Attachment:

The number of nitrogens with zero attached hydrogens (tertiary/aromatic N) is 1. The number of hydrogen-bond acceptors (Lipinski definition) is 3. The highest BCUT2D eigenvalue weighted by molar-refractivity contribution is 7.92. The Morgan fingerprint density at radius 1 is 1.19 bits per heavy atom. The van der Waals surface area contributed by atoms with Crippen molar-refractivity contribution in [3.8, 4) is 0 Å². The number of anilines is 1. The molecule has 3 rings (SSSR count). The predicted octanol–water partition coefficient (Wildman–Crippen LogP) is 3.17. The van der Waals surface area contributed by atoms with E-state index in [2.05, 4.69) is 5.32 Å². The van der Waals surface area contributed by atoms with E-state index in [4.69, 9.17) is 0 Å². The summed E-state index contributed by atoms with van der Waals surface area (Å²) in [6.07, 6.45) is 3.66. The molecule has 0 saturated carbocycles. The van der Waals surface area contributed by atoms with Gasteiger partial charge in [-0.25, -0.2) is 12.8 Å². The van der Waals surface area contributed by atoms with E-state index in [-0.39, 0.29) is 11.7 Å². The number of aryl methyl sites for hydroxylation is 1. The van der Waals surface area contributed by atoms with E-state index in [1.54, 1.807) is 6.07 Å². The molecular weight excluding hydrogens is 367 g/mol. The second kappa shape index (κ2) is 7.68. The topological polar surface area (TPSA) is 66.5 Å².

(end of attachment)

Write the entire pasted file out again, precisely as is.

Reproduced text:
The number of nitrogens with zero attached hydrogens (tertiary/aromatic N) is 1. The number of hydrogen-bond acceptors (Lipinski definition) is 3. The highest BCUT2D eigenvalue weighted by molar-refractivity contribution is 7.92. The Morgan fingerprint density at radius 1 is 1.19 bits per heavy atom. The van der Waals surface area contributed by atoms with Crippen molar-refractivity contribution in [3.8, 4) is 0 Å². The number of anilines is 1. The molecule has 3 rings (SSSR count). The predicted octanol–water partition coefficient (Wildman–Crippen LogP) is 3.17. The van der Waals surface area contributed by atoms with E-state index in [2.05, 4.69) is 5.32 Å². The van der Waals surface area contributed by atoms with E-state index in [4.69, 9.17) is 0 Å². The summed E-state index contributed by atoms with van der Waals surface area (Å²) in [6.07, 6.45) is 3.66. The molecule has 0 saturated carbocycles. The van der Waals surface area contributed by atoms with Gasteiger partial charge in [-0.25, -0.2) is 12.8 Å². The van der Waals surface area contributed by atoms with E-state index in [-0.39, 0.29) is 11.7 Å². The number of aryl methyl sites for hydroxylation is 1. The van der Waals surface area contributed by atoms with E-state index in [1.54, 1.807) is 6.07 Å². The molecular weight excluding hydrogens is 367 g/mol. The second kappa shape index (κ2) is 7.68. The topological polar surface area (TPSA) is 66.5 Å².